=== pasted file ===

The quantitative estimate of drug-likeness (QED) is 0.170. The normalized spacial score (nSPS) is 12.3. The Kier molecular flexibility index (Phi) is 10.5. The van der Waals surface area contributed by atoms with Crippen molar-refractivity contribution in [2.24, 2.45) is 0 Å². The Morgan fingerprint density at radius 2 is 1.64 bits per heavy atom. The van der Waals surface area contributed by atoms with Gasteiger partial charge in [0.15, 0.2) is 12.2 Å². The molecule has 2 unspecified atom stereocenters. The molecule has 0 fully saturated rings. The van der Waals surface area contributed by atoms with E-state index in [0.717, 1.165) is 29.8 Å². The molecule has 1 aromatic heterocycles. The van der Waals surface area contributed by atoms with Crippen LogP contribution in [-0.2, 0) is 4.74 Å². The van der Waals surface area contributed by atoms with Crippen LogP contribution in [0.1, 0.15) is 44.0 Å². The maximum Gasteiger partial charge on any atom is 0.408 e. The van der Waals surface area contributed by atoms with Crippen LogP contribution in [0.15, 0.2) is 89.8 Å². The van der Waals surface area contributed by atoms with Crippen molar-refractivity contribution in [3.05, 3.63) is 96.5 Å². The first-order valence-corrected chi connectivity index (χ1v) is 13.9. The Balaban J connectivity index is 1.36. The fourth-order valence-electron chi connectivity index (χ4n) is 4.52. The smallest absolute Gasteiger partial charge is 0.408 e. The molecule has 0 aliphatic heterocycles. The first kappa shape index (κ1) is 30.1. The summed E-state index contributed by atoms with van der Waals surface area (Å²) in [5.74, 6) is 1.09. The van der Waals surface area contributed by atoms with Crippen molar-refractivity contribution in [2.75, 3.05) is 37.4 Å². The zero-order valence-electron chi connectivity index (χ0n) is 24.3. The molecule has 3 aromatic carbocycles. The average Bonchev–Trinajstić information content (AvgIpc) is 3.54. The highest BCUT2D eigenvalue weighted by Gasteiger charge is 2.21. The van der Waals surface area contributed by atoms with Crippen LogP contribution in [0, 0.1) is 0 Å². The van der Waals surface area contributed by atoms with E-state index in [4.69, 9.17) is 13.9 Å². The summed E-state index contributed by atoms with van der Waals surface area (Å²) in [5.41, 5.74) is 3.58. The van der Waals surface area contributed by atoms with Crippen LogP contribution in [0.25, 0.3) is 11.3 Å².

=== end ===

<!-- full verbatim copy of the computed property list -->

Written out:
The quantitative estimate of drug-likeness (QED) is 0.170. The normalized spacial score (nSPS) is 12.3. The Kier molecular flexibility index (Phi) is 10.5. The van der Waals surface area contributed by atoms with Crippen molar-refractivity contribution in [2.24, 2.45) is 0 Å². The Morgan fingerprint density at radius 2 is 1.64 bits per heavy atom. The van der Waals surface area contributed by atoms with Gasteiger partial charge in [0.15, 0.2) is 12.2 Å². The molecule has 2 unspecified atom stereocenters. The molecule has 0 fully saturated rings. The van der Waals surface area contributed by atoms with E-state index in [0.717, 1.165) is 29.8 Å². The molecule has 1 aromatic heterocycles. The van der Waals surface area contributed by atoms with Crippen LogP contribution in [-0.2, 0) is 4.74 Å². The van der Waals surface area contributed by atoms with Crippen LogP contribution in [0.1, 0.15) is 44.0 Å². The maximum Gasteiger partial charge on any atom is 0.408 e. The van der Waals surface area contributed by atoms with Crippen LogP contribution in [0.15, 0.2) is 89.8 Å². The van der Waals surface area contributed by atoms with Crippen molar-refractivity contribution in [3.05, 3.63) is 96.5 Å². The first-order valence-corrected chi connectivity index (χ1v) is 13.9. The Balaban J connectivity index is 1.36. The fourth-order valence-electron chi connectivity index (χ4n) is 4.52. The smallest absolute Gasteiger partial charge is 0.408 e. The molecule has 0 aliphatic heterocycles. The first kappa shape index (κ1) is 30.1. The summed E-state index contributed by atoms with van der Waals surface area (Å²) in [5.74, 6) is 1.09. The van der Waals surface area contributed by atoms with Crippen molar-refractivity contribution in [2.75, 3.05) is 37.4 Å². The zero-order valence-electron chi connectivity index (χ0n) is 24.3. The molecule has 3 aromatic carbocycles. The average Bonchev–Trinajstić information content (AvgIpc) is 3.54. The highest BCUT2D eigenvalue weighted by Gasteiger charge is 2.21. The van der Waals surface area contributed by atoms with Crippen LogP contribution in [0, 0.1) is 0 Å². The van der Waals surface area contributed by atoms with E-state index in [4.69, 9.17) is 13.9 Å². The summed E-state index contributed by atoms with van der Waals surface area (Å²) in [5.41, 5.74) is 3.58. The van der Waals surface area contributed by atoms with Crippen LogP contribution in [0.25, 0.3) is 11.3 Å².